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'The Good Country Equation': sage advice on how to win international friends and influence people

'The Good Country Equation': sage advice on how to win international friends and influence people

Queen Elizabeth II speaks at the formal opening of the Commonwealth Heads of Government Meeting, Buckingham Palace, 2018 | PA Images

4 min read

A pioneer thinker on how the reputation of a country rises and falls, Simon Anholt’s book offers nuggets of wisdom for savvy nations

It’s regrettable that many parliamentary reports, from both Houses, end up on the shelf gathering dust. But this was certainly not so in the case of the 2014 Lords report on soft power, Power and Persuasion in the Modern World.

Building on the brilliant insights of the Harvard Professor Joe Nye – about the radically changing and subtly softening nature of national power and influence in modern international conditions – the report had immediate impact. It led straight to the setting up a new soft power unit in the (then) FCO. It also led to countless seminars and think-tank sessions not only in London but across the world, including in both Beijing and New York.

A key witness in the10-month inquiry preceding the report was Simon Anholt, founder of the Good Country Index and pioneer thinker on how the reputation of nations rises and falls – and with it their influence for good, their own fortunes, and their internal health and harmony.

His new book out now, The Good Country Equation, expands on his ideas, and on his experiences in advising a string of countries round the world on how to apply them. For a start he is deeply sceptical about national bragging and achievement-boasting as a means of winning friends and carrying serious weight in global affairs. This sort of international propaganda graffiti, he maintains, wastes millions, never works and is simply not the way through which others form their views of a particular country – or build up sympathy and support for it and its peoples.

Instead, goes his thesis, a nation gains friends, reputation, trust and influence by its own clear policies and by its actions, both internal and on the international stage. The inquiry fully agreed with him about this when he came before it, as did the subsequent report, in particular expressing unease about the chest-thumping tone of the ‘Britain is Great’ campaign at that time being promoted.

Countries, Anholt now reminds us, cannot just be marketed with slick advertising messages. Others will make their judgments from what they see, hear and learn of a country, by anecdotes and examples, form their own views, draw their conclusions and extend hands of friendship and cooperation accordingly.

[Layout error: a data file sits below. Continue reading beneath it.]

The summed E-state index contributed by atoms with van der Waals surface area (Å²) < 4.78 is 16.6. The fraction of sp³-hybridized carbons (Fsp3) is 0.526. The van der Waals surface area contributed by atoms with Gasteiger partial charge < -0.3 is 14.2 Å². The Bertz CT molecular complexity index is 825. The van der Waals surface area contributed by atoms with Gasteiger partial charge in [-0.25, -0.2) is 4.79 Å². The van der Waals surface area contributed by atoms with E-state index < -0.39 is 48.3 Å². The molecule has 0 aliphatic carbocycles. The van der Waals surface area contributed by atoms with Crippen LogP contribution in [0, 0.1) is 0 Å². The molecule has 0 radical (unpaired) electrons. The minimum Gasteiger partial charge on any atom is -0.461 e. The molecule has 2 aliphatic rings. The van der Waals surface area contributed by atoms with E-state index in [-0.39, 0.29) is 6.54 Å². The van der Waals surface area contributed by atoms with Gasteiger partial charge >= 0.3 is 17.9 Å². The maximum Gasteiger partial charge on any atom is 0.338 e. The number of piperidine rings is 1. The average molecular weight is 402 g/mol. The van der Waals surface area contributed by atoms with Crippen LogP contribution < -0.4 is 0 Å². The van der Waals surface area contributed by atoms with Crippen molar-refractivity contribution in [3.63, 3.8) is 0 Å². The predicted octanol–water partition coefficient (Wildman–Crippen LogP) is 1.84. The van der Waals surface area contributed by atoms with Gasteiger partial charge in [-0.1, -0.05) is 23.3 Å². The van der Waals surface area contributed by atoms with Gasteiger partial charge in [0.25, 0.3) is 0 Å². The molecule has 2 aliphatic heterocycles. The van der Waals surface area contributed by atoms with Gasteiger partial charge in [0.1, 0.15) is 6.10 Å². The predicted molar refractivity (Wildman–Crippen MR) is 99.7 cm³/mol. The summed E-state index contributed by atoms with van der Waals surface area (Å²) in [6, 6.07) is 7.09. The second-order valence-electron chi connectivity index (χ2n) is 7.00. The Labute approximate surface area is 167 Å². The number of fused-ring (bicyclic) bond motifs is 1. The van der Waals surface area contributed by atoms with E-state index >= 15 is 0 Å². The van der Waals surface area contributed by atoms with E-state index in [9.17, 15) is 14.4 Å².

He rightly concludes that the Commonwealth is potentially a gigantic force for progress

The author does not of course just focus on the British situation, although his lessons from elsewhere are highly relevant for us. Although his book is a bit of a Cook’s tour through all the countries he has advised – from Central Asia ,via Africa and Europe to the USA – the nuggets of wisdom and guidance about the new direction for savvy nations to take, in utterly changed world conditions, are all there.

Number One is that nothing improves a nation’s prosperity, attractiveness and pulling power more than working internationally, thinking internationally, even when dealing with domestic issues, and vigorously partnering other nations and organisations.

Number Two is that this means constant and agile international networking, which he calls entrepreneurial multilateralism. From this he rightly concludes, for example, that the Commonwealth is potentially ‘a gigantic force for progress’– a network for both sharing and drawing strength in difficult times. 

Number Three (and there is many more) is that to get into The Good Country Equation nations need to act tellingly and do striking things which really resonate round the globe and stimulate interest and admiration.

Apply all this to a somewhat battered Britain as it sets sail into new waters and some priorities shout out. First is perhaps to show the world how a united kingdom can be held together and prosper in this age of fragmentation, hyper-localism and break-away identities. Is it time for national ingenuity to invent a new kind of binding federal framework in the digital and big data age, to replenish near-exhausted present political and constitutional structures?

And could this be Britain’s most important new message on the shifting world stage, along with playing the network game to the full, where the Commonwealth gives us such a head start? 
Who knows? It cannot be done overnight. Anholt believes it will take both patience and a whole generation to get back on track. But his book is certainly a good starter manual.

Lord Howell of Guildford is a Conservative peer and former FCO Minister

The Good Country Equation is published by Berrett-Koehler Publishers

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